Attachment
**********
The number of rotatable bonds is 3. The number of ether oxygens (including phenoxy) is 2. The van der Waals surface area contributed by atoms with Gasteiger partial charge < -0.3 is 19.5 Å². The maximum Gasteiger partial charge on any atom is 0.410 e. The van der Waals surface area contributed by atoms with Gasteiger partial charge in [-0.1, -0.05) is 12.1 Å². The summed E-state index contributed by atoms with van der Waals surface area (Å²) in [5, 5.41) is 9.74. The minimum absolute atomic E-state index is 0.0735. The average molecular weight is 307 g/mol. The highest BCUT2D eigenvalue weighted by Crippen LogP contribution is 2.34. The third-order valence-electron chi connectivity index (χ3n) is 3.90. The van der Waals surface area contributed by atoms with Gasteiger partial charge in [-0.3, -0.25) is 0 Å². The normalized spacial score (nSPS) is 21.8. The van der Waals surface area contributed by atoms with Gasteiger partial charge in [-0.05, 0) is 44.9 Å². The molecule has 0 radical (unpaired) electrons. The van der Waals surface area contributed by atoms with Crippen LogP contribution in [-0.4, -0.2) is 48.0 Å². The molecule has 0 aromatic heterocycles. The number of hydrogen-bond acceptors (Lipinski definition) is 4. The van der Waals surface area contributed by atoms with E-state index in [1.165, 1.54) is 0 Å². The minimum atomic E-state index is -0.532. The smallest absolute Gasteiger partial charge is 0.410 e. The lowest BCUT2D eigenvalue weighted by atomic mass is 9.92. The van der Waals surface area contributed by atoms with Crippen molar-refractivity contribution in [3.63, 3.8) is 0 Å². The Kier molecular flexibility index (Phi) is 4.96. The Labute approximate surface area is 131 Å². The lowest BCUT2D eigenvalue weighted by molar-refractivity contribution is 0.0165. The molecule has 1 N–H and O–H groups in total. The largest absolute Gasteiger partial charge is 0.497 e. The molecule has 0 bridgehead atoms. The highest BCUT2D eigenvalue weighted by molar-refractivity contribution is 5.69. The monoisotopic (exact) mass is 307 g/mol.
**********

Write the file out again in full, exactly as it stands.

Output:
The number of rotatable bonds is 3. The number of ether oxygens (including phenoxy) is 2. The van der Waals surface area contributed by atoms with Gasteiger partial charge < -0.3 is 19.5 Å². The maximum Gasteiger partial charge on any atom is 0.410 e. The van der Waals surface area contributed by atoms with Gasteiger partial charge in [-0.1, -0.05) is 12.1 Å². The summed E-state index contributed by atoms with van der Waals surface area (Å²) in [5, 5.41) is 9.74. The minimum absolute atomic E-state index is 0.0735. The average molecular weight is 307 g/mol. The highest BCUT2D eigenvalue weighted by Crippen LogP contribution is 2.34. The third-order valence-electron chi connectivity index (χ3n) is 3.90. The van der Waals surface area contributed by atoms with Gasteiger partial charge in [-0.3, -0.25) is 0 Å². The normalized spacial score (nSPS) is 21.8. The van der Waals surface area contributed by atoms with Gasteiger partial charge in [-0.05, 0) is 44.9 Å². The molecule has 0 radical (unpaired) electrons. The van der Waals surface area contributed by atoms with Crippen LogP contribution in [-0.4, -0.2) is 48.0 Å². The molecule has 0 aromatic heterocycles. The number of hydrogen-bond acceptors (Lipinski definition) is 4. The van der Waals surface area contributed by atoms with E-state index in [1.165, 1.54) is 0 Å². The minimum atomic E-state index is -0.532. The smallest absolute Gasteiger partial charge is 0.410 e. The lowest BCUT2D eigenvalue weighted by atomic mass is 9.92. The van der Waals surface area contributed by atoms with Crippen molar-refractivity contribution in [3.63, 3.8) is 0 Å². The Kier molecular flexibility index (Phi) is 4.96. The Labute approximate surface area is 131 Å². The lowest BCUT2D eigenvalue weighted by molar-refractivity contribution is 0.0165. The molecule has 1 N–H and O–H groups in total. The largest absolute Gasteiger partial charge is 0.497 e. The molecule has 0 bridgehead atoms. The highest BCUT2D eigenvalue weighted by molar-refractivity contribution is 5.69. The monoisotopic (exact) mass is 307 g/mol.